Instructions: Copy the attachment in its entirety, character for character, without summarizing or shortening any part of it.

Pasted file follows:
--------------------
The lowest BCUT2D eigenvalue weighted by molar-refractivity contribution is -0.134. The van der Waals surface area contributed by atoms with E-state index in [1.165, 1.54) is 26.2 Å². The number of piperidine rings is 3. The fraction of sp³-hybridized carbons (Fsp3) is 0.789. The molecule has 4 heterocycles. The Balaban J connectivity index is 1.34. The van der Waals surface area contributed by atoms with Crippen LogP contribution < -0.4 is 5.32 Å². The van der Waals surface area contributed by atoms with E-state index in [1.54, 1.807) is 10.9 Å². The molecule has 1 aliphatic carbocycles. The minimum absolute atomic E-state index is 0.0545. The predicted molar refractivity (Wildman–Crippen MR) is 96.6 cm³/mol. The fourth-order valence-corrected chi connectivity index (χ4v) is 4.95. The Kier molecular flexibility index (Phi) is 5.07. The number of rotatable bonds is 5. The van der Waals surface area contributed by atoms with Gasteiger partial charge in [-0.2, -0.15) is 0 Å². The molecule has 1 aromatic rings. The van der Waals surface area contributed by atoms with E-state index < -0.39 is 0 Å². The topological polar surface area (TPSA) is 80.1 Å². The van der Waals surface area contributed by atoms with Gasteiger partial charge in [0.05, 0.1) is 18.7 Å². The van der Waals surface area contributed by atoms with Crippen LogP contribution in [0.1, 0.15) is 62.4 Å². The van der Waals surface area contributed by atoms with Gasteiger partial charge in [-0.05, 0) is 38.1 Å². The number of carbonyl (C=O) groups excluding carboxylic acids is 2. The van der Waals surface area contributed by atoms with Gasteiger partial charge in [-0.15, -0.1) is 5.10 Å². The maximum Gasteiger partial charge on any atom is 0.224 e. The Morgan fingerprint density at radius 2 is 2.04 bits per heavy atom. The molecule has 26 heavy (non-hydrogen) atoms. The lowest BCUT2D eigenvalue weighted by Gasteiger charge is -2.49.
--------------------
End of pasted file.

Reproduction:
The lowest BCUT2D eigenvalue weighted by molar-refractivity contribution is -0.134. The van der Waals surface area contributed by atoms with E-state index in [1.165, 1.54) is 26.2 Å². The number of piperidine rings is 3. The fraction of sp³-hybridized carbons (Fsp3) is 0.789. The molecule has 4 heterocycles. The Balaban J connectivity index is 1.34. The van der Waals surface area contributed by atoms with Crippen LogP contribution < -0.4 is 5.32 Å². The van der Waals surface area contributed by atoms with E-state index in [1.54, 1.807) is 10.9 Å². The molecule has 1 aliphatic carbocycles. The minimum absolute atomic E-state index is 0.0545. The predicted molar refractivity (Wildman–Crippen MR) is 96.6 cm³/mol. The fourth-order valence-corrected chi connectivity index (χ4v) is 4.95. The Kier molecular flexibility index (Phi) is 5.07. The number of rotatable bonds is 5. The van der Waals surface area contributed by atoms with Gasteiger partial charge in [-0.2, -0.15) is 0 Å². The molecule has 1 aromatic rings. The van der Waals surface area contributed by atoms with E-state index < -0.39 is 0 Å². The topological polar surface area (TPSA) is 80.1 Å². The van der Waals surface area contributed by atoms with Gasteiger partial charge in [0.05, 0.1) is 18.7 Å². The van der Waals surface area contributed by atoms with Crippen LogP contribution in [0.1, 0.15) is 62.4 Å². The van der Waals surface area contributed by atoms with Gasteiger partial charge in [-0.05, 0) is 38.1 Å². The number of carbonyl (C=O) groups excluding carboxylic acids is 2. The van der Waals surface area contributed by atoms with Gasteiger partial charge in [-0.15, -0.1) is 5.10 Å². The maximum Gasteiger partial charge on any atom is 0.224 e. The Morgan fingerprint density at radius 2 is 2.04 bits per heavy atom. The molecule has 26 heavy (non-hydrogen) atoms. The lowest BCUT2D eigenvalue weighted by Gasteiger charge is -2.49.